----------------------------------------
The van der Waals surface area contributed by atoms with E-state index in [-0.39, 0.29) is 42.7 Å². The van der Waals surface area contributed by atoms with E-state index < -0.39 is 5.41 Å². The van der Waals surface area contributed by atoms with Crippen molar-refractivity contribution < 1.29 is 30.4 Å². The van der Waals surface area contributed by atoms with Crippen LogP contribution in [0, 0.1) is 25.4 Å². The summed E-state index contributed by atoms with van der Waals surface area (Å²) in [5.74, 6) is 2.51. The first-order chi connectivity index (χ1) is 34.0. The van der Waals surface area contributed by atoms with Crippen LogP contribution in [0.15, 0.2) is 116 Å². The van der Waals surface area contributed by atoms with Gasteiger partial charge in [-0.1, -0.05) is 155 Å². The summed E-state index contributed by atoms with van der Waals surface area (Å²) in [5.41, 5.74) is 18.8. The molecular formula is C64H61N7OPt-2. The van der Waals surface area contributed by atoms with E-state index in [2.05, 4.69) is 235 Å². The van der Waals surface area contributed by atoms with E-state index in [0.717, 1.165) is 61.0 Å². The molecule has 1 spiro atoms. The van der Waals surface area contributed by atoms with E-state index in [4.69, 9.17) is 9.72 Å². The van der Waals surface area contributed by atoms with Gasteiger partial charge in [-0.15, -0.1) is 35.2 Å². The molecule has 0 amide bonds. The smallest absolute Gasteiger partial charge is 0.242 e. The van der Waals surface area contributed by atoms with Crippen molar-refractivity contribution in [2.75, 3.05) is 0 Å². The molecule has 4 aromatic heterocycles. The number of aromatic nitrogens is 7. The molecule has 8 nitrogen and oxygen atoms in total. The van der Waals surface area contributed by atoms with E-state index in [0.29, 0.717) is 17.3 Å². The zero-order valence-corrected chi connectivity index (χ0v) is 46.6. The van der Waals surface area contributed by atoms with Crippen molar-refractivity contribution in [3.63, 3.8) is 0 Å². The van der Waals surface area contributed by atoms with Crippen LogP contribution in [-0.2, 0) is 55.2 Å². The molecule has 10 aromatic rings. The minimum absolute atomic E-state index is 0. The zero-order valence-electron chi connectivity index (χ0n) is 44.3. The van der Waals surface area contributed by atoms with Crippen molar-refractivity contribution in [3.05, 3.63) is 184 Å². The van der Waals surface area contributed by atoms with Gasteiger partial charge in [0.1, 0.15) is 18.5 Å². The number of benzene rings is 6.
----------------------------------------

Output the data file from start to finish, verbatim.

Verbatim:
The van der Waals surface area contributed by atoms with E-state index in [-0.39, 0.29) is 42.7 Å². The van der Waals surface area contributed by atoms with E-state index < -0.39 is 5.41 Å². The van der Waals surface area contributed by atoms with Crippen molar-refractivity contribution < 1.29 is 30.4 Å². The van der Waals surface area contributed by atoms with Crippen LogP contribution in [0, 0.1) is 25.4 Å². The summed E-state index contributed by atoms with van der Waals surface area (Å²) in [5.74, 6) is 2.51. The first-order chi connectivity index (χ1) is 34.0. The van der Waals surface area contributed by atoms with Crippen LogP contribution in [0.15, 0.2) is 116 Å². The van der Waals surface area contributed by atoms with Gasteiger partial charge in [-0.1, -0.05) is 155 Å². The summed E-state index contributed by atoms with van der Waals surface area (Å²) in [5.41, 5.74) is 18.8. The molecular formula is C64H61N7OPt-2. The van der Waals surface area contributed by atoms with E-state index in [2.05, 4.69) is 235 Å². The van der Waals surface area contributed by atoms with E-state index in [0.717, 1.165) is 61.0 Å². The molecule has 1 spiro atoms. The van der Waals surface area contributed by atoms with E-state index in [4.69, 9.17) is 9.72 Å². The van der Waals surface area contributed by atoms with Gasteiger partial charge in [-0.15, -0.1) is 35.2 Å². The molecule has 0 amide bonds. The smallest absolute Gasteiger partial charge is 0.242 e. The van der Waals surface area contributed by atoms with Crippen molar-refractivity contribution in [2.75, 3.05) is 0 Å². The molecule has 4 aromatic heterocycles. The number of aromatic nitrogens is 7. The molecule has 8 nitrogen and oxygen atoms in total. The van der Waals surface area contributed by atoms with E-state index in [0.29, 0.717) is 17.3 Å². The zero-order valence-corrected chi connectivity index (χ0v) is 46.6. The van der Waals surface area contributed by atoms with Crippen molar-refractivity contribution in [3.63, 3.8) is 0 Å². The van der Waals surface area contributed by atoms with Crippen LogP contribution in [-0.2, 0) is 55.2 Å². The molecule has 10 aromatic rings. The minimum absolute atomic E-state index is 0. The zero-order valence-electron chi connectivity index (χ0n) is 44.3. The van der Waals surface area contributed by atoms with Crippen molar-refractivity contribution in [3.05, 3.63) is 184 Å². The van der Waals surface area contributed by atoms with Gasteiger partial charge in [0.1, 0.15) is 18.5 Å². The number of benzene rings is 6.